Regulating consultants advising pension funds would ensure greater focus on managing risks that may emerge from the sector, such as the recent difficulties with liability-driven investment (LDI) funds, Financial Conduct said on Monday. Authority. LDI funds, which help pension funds meet future payments, struggled to meet collateral calls on their holdings of UK government bonds in September, forcing the Bank of England to step in to buy bonds. gilts.
Pension funds use consultants, who do not need to be regulated, to advise them on hiring LDI funds offered by asset management companies. “Perhaps if their advisors had been more sensitive to managing stress levels like this, some of that risk would have been managed more effectively,” FCA CEO Nikhil Rathi told the commission. Parliamentary Treasury.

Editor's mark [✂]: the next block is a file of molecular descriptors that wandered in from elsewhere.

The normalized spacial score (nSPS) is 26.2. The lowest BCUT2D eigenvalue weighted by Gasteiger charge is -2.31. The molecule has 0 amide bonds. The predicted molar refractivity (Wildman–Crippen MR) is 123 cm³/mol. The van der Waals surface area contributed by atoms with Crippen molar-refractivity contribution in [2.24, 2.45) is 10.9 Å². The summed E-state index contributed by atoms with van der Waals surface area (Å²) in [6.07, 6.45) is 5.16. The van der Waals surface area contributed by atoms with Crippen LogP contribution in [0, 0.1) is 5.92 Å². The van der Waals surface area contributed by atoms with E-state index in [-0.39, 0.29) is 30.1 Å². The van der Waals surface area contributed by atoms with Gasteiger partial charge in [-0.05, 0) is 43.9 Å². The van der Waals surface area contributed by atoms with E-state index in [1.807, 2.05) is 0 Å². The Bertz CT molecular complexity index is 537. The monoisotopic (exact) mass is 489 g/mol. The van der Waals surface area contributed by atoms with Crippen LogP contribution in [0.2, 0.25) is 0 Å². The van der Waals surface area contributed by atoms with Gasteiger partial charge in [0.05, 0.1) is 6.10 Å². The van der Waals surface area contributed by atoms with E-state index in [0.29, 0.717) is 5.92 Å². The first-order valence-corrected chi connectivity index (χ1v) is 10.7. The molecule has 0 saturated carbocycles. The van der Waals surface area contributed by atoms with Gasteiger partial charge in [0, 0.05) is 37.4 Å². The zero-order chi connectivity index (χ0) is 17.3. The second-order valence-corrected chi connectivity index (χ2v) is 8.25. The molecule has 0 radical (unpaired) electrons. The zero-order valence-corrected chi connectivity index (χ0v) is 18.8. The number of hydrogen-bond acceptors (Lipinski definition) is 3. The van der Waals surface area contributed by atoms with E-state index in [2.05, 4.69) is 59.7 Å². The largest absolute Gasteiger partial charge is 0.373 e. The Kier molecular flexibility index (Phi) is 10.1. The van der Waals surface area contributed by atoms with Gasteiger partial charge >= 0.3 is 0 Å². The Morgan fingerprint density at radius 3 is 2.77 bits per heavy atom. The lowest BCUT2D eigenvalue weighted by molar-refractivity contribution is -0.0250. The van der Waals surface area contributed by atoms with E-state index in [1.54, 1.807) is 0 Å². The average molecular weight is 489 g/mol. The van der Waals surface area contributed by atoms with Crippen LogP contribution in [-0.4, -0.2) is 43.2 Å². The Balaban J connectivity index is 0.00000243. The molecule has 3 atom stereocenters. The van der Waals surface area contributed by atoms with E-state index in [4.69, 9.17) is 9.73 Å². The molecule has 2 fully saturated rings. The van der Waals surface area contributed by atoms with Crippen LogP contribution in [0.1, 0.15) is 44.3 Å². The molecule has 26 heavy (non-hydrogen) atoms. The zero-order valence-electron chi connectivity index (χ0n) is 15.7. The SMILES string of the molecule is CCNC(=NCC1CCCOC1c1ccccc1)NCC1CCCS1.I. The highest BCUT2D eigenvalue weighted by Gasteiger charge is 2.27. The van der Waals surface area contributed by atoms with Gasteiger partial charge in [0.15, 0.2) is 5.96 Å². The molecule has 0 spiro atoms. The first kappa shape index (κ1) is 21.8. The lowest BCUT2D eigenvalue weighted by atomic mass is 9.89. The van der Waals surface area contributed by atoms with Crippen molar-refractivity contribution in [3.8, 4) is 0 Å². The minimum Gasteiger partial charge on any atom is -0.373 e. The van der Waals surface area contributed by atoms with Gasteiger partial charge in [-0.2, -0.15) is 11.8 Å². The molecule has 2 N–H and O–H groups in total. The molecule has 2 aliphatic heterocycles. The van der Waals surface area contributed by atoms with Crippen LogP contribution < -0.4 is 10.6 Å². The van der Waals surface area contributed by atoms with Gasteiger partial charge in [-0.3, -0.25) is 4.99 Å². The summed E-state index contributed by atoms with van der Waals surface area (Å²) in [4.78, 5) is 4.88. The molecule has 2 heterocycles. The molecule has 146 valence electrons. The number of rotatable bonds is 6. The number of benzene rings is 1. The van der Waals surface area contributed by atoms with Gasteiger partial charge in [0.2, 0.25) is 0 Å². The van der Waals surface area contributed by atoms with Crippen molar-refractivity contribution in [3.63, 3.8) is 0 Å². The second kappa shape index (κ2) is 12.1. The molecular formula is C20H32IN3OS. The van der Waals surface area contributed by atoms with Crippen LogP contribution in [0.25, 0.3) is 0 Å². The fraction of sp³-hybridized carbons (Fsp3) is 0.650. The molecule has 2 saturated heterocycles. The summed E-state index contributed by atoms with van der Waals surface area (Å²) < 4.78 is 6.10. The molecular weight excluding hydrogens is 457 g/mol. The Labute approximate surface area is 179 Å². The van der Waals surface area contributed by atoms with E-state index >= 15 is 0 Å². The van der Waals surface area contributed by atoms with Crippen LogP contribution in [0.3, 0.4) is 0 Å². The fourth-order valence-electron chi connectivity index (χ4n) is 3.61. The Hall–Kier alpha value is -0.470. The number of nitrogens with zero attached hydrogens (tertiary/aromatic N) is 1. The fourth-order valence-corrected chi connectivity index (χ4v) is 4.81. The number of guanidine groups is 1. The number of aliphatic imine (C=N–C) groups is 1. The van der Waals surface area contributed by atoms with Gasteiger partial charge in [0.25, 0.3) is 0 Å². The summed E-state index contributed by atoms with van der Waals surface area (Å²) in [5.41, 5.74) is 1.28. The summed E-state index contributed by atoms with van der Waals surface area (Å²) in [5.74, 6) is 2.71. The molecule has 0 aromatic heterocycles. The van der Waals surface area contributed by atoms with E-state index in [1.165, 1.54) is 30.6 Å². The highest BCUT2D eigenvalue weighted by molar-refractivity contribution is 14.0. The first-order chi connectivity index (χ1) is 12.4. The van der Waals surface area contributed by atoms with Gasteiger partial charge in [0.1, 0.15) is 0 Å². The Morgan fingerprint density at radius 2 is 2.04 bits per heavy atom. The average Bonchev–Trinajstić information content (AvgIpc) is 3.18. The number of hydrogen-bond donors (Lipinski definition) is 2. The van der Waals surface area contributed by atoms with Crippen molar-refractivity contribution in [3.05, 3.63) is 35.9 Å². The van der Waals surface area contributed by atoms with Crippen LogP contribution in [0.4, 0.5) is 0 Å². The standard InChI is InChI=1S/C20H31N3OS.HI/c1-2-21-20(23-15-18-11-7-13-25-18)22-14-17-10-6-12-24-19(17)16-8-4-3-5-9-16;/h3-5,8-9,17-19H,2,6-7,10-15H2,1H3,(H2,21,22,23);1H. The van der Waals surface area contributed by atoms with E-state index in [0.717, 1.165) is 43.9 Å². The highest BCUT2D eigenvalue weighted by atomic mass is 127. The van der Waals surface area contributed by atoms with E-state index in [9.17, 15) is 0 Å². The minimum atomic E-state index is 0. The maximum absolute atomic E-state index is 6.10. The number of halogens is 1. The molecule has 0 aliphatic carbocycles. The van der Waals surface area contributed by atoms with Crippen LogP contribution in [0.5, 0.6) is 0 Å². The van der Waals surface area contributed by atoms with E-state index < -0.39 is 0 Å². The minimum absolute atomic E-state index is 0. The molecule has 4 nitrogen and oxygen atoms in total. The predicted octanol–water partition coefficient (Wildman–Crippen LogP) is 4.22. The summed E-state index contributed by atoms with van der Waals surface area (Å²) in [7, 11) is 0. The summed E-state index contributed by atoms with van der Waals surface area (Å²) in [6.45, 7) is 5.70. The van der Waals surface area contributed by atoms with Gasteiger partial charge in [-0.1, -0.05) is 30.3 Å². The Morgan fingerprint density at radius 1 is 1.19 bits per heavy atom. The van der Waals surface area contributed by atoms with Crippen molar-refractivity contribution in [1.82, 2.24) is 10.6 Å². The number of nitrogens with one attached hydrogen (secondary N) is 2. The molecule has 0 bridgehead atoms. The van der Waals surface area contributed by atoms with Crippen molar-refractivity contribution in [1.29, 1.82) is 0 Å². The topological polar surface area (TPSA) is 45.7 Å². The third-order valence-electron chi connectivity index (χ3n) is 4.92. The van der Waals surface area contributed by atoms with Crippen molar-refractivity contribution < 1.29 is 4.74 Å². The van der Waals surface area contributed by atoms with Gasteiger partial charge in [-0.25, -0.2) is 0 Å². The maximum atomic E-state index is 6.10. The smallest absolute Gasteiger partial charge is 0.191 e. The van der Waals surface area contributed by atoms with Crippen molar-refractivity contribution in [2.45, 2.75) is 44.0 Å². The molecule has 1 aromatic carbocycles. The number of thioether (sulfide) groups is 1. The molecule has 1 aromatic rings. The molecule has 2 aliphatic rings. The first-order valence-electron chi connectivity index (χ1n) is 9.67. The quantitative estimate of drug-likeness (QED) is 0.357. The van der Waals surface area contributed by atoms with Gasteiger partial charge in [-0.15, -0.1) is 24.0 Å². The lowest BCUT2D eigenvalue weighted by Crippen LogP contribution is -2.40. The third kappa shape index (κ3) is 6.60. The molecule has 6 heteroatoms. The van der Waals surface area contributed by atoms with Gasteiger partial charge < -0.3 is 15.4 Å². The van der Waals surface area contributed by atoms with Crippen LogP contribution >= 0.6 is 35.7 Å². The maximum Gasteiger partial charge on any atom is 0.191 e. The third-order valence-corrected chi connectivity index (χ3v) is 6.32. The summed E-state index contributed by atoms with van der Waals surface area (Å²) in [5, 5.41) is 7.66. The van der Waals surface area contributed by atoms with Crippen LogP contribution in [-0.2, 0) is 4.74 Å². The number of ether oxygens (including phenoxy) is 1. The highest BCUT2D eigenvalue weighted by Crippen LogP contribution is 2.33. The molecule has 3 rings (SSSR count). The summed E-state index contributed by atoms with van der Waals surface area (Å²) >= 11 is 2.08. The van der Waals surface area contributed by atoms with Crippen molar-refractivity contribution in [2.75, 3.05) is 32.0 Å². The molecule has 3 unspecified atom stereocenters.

Reporting of fund leverage data is needed, along with international action to regulate the non-banking sector, the broad sector that includes LDI, Rathi said, echoing a call from the Bank of England earlier Monday. Rathi said it was unclear whether the turmoil seen in the gilt market could have been avoided if pension fund consultants had been regulated, given that what happened was “quite exceptional”. .
The UK pensions regulator does not collect systematic data on pension fund leverage and relies on fund administrators to manage such risks, Rathi said. LDI funds are listed in EU states such as Luxembourg and Ireland, and the FCA had to ask regulators there for data in order to respond to the turmoil in the UK, the acting chairman said of the FCA, Richard Lloyd, to lawmakers.
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